{0, 1, 1, 0, 0, 0, 0, 0}, // Display 1
    {1, 1, 0, 1, 1, 0, 1, 0}, // Display 2
    {1, 1, 1, 1, 0, 0, 1, 0}, // Display 3
    {0, 1, 1, 0, 0, 1, 1, 0}, // Display 4
    {1, 0, 1, 1, 0, 1, 1, 0}, // Display 5
    {1, 0, 1, 1, 1, 1, 1, 0}, // Display 6
    {1, 1, 1, 0, 0, 0, 0, 0}, // Display 7
    {1, 1, 1, 1, 1, 1, 1, 0}, // Display 8
    {1, 1, 1, 1, 0, 1, 1, 0}  // Display 9
};

void setup()
{
  // Initialize the serial monitor baud rate
  Serial.begin(115200);

  // set all pins to output
  for (size_t i = 0; i < PIN_COUNT; i++)
  {
    pinMode(segmentPins[i], OUTPUT);
  }
}

void loop()
{
  // put your main code here, to run repeatedly:
  for (size_t iCtr = 0; iCtr < DISPLAY_COUNT; iCtr++)
  {
    for (size_t i = 0; i < COL_COUNT; i++)
    {
      digitalWrite(segmentPins[i], seven_segment[iCtr][i]);
    }
    delay(1000);
  }
}
#include <Arduino.h>

Since we are using the Arduino framework so the header file is included by default.

enum COMMON_TYPE
{
  COMMON_ANODE = 1,
  COMMON_CATHODE = 0
};
byte SEVEN_SEMENT_TYPE = COMMON_CATHODE;

We define what type of seven segment display we have which could either be a common anode or cathode. It is important to properly set the variable byte SEVEN_SEMENT_TYPE = COMMON_CATHODE; to what component you have.

const int PIN_COUNT = 8;

const byte A_PIN = D2;
const byte B_PIN = D3;
const byte C_PIN = D6;
const byte D_PIN = D5;
const byte E_PIN = D4;
const byte F_PIN = D1;
const byte G_PIN = D0;
const byte P_PIN = D7;

int segmentPins[]{A_PIN, B_PIN, C_PIN, D_PIN, E_PIN, F_PIN, G_PIN, P_PIN};

We define the pin assignments from here which map to the GPIO pins of the NodeMCU ESP8266. Each pin is connected to the output pins of the seven segment display. We define an array int segmentPins[]{A_PIN, B_PIN, C_PIN, D_PIN, E_PIN, F_PIN, G_PIN, P_PIN}; which we will use later in the code.

// count from 0-9
const byte DISPLAY_COUNT = 10;
const byte SEGMENT_COUNT = 8;
const byte COL_COUNT = 8;
int seven_segment[DISPLAY_COUNT][COL_COUNT]{
    {1, 1, 1, 1, 1, 1, 0, 0}, // Display 0
    {0, 1, 1, 0, 0, 0, 0, 0}, // Display 1
    {1, 1, 0, 1, 1, 0, 1, 0}, // Display 2
    {1, 1, 1, 1, 0, 0, 1, 0}, // Display 3
    {0, 1, 1, 0, 0, 1, 1, 0}, // Display 4
    {1, 0, 1, 1, 0, 1, 1, 0}, // Display 5
    {1, 0, 1, 1, 1, 1, 1, 0}, // Display 6
    {1, 1, 1, 0, 0, 0, 0, 0}, // Display 7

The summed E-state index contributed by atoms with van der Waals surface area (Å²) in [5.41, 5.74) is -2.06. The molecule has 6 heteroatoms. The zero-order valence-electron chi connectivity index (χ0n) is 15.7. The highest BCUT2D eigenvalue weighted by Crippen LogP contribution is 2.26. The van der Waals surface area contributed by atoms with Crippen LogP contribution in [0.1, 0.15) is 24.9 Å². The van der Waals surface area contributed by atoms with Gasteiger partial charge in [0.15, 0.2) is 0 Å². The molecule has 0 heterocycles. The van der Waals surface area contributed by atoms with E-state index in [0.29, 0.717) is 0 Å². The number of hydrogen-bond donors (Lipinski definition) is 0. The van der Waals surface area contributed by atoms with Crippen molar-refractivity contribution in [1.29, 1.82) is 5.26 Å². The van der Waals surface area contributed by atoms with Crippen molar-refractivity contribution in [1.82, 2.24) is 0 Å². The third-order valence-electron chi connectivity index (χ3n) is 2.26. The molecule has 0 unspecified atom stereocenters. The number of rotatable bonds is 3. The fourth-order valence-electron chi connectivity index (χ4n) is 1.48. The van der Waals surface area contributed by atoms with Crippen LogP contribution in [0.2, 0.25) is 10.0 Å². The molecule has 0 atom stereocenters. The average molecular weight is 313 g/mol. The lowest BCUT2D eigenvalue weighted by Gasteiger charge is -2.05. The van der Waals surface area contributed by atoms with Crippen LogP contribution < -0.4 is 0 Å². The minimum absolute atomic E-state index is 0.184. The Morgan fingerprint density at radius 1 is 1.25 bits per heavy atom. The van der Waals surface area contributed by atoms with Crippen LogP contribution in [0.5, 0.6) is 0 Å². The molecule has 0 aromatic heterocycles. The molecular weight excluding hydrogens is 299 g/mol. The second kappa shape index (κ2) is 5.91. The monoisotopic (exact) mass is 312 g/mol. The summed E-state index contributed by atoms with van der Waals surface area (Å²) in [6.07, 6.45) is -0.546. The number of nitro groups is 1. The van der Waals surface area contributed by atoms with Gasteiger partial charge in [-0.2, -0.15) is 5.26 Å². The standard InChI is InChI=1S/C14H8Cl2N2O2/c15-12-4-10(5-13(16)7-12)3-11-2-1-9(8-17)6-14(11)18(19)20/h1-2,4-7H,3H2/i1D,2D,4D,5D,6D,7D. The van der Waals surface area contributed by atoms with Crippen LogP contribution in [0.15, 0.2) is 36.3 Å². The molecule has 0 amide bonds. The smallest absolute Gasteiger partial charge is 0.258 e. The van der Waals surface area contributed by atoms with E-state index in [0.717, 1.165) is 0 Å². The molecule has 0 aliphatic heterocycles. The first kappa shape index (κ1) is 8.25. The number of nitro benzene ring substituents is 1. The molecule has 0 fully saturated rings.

{1, 1, 1, 1, 1, 1, 1, 0}, // Display 8
    {1, 1, 1, 1, 0, 1, 1, 0}  // Display 9
};

We define a two-dimensional array that defines which segment is to be lit up or not. Each 1 and 0 corresponds to the ‘a’, ‘b’, ‘c’ , ‘d’ , ‘e’ , ‘f’ , ‘g,’ and ‘.’ segment of our seven segment display. So rather than setting the output per each segment using digitalWrite, it would be much better to use this array.

void setup()
{
  // Initialize the serial monitor baud rate
  Serial.begin(115200);

  // set all pins to output
  for (size_t i = 0; i < PIN_COUNT; i++)
  {
    pinMode(segmentPins[i], OUTPUT);
  }
}

Standard setup() function where we set the baud rate of our Serial Monitor and set all NodeMCU ESP8266 pins to output mode.

void loop()
{
  // put your main code here, to run repeatedly:
  for (size_t iCtr = 0; iCtr < DISPLAY_COUNT; iCtr++)
  {
    for (size_t i = 0; i < COL_COUNT; i++)
    {
      digitalWrite(segmentPins[i], seven_segment[iCtr][i]);
    }
    delay(1000);
  }
}

In this loop function, we iterate all of our seven_segment multi-dimensional arrays wherein we are counting from 0 to 9. For each row in our multi-dimensional arrays, we lit up each segment corresponding to the current count. After displaying, we sleep for 1 sec.

That’s all there is for the code! Easy, isn’t it? Yay!

Wrap Up

In this post, we have gone thru how to control our seven segment display using our NodeMCU ESP8266 and the Arduino framework. I hope you learned something from this short post. We will use this project later to discuss other topics and projects.

Stay tuned! Happy Exploring!